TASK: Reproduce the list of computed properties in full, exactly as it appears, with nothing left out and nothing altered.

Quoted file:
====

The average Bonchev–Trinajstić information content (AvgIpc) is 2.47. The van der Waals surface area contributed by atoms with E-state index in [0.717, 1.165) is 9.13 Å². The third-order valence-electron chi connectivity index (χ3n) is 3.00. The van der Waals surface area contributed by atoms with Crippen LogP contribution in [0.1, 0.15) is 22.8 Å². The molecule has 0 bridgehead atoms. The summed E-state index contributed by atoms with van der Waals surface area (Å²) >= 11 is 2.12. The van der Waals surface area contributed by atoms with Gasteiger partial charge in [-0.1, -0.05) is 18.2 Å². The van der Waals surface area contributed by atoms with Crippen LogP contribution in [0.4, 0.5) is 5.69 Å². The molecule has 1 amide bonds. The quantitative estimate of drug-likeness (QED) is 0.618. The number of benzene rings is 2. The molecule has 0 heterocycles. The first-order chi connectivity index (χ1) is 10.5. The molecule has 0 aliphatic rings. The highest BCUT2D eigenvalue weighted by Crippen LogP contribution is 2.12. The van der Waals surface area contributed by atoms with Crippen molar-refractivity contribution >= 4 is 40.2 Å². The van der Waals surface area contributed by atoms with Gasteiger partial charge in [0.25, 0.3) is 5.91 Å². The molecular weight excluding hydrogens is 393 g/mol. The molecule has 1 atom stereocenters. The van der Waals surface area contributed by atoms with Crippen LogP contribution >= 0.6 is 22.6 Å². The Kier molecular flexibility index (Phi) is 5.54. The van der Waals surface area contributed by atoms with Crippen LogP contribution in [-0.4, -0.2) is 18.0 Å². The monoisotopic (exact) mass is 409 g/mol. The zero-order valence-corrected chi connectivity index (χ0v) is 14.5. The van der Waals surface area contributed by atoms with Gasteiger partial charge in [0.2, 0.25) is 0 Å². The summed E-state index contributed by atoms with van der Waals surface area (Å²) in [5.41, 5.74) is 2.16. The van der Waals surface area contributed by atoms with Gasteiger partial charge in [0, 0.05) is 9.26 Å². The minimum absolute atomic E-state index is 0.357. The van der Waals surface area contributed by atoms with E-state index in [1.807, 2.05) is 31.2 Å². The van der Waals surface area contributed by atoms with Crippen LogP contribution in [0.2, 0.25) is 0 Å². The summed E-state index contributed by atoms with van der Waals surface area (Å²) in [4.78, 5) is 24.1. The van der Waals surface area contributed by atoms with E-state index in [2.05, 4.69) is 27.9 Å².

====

The average Bonchev–Trinajstić information content (AvgIpc) is 2.47. The van der Waals surface area contributed by atoms with E-state index in [0.717, 1.165) is 9.13 Å². The third-order valence-electron chi connectivity index (χ3n) is 3.00. The van der Waals surface area contributed by atoms with Crippen LogP contribution in [0.1, 0.15) is 22.8 Å². The molecule has 0 bridgehead atoms. The summed E-state index contributed by atoms with van der Waals surface area (Å²) >= 11 is 2.12. The van der Waals surface area contributed by atoms with Gasteiger partial charge in [-0.1, -0.05) is 18.2 Å². The van der Waals surface area contributed by atoms with Crippen LogP contribution in [0.4, 0.5) is 5.69 Å². The molecule has 1 amide bonds. The quantitative estimate of drug-likeness (QED) is 0.618. The number of benzene rings is 2. The molecule has 0 heterocycles. The first-order chi connectivity index (χ1) is 10.5. The molecule has 0 aliphatic rings. The highest BCUT2D eigenvalue weighted by Crippen LogP contribution is 2.12. The van der Waals surface area contributed by atoms with Crippen molar-refractivity contribution >= 4 is 40.2 Å². The van der Waals surface area contributed by atoms with Gasteiger partial charge in [0.25, 0.3) is 5.91 Å². The molecular weight excluding hydrogens is 393 g/mol. The molecule has 1 atom stereocenters. The van der Waals surface area contributed by atoms with Crippen LogP contribution >= 0.6 is 22.6 Å². The Kier molecular flexibility index (Phi) is 5.54. The van der Waals surface area contributed by atoms with Crippen LogP contribution in [-0.4, -0.2) is 18.0 Å². The monoisotopic (exact) mass is 409 g/mol. The zero-order valence-corrected chi connectivity index (χ0v) is 14.5. The van der Waals surface area contributed by atoms with Gasteiger partial charge in [0.2, 0.25) is 0 Å². The summed E-state index contributed by atoms with van der Waals surface area (Å²) in [5.41, 5.74) is 2.16. The van der Waals surface area contributed by atoms with Gasteiger partial charge in [0, 0.05) is 9.26 Å². The minimum absolute atomic E-state index is 0.357. The van der Waals surface area contributed by atoms with E-state index in [1.807, 2.05) is 31.2 Å². The van der Waals surface area contributed by atoms with Crippen LogP contribution in [0.2, 0.25) is 0 Å². The summed E-state index contributed by atoms with van der Waals surface area (Å²) in [4.78, 5) is 24.1. The van der Waals surface area contributed by atoms with E-state index in [2.05, 4.69) is 27.9 Å².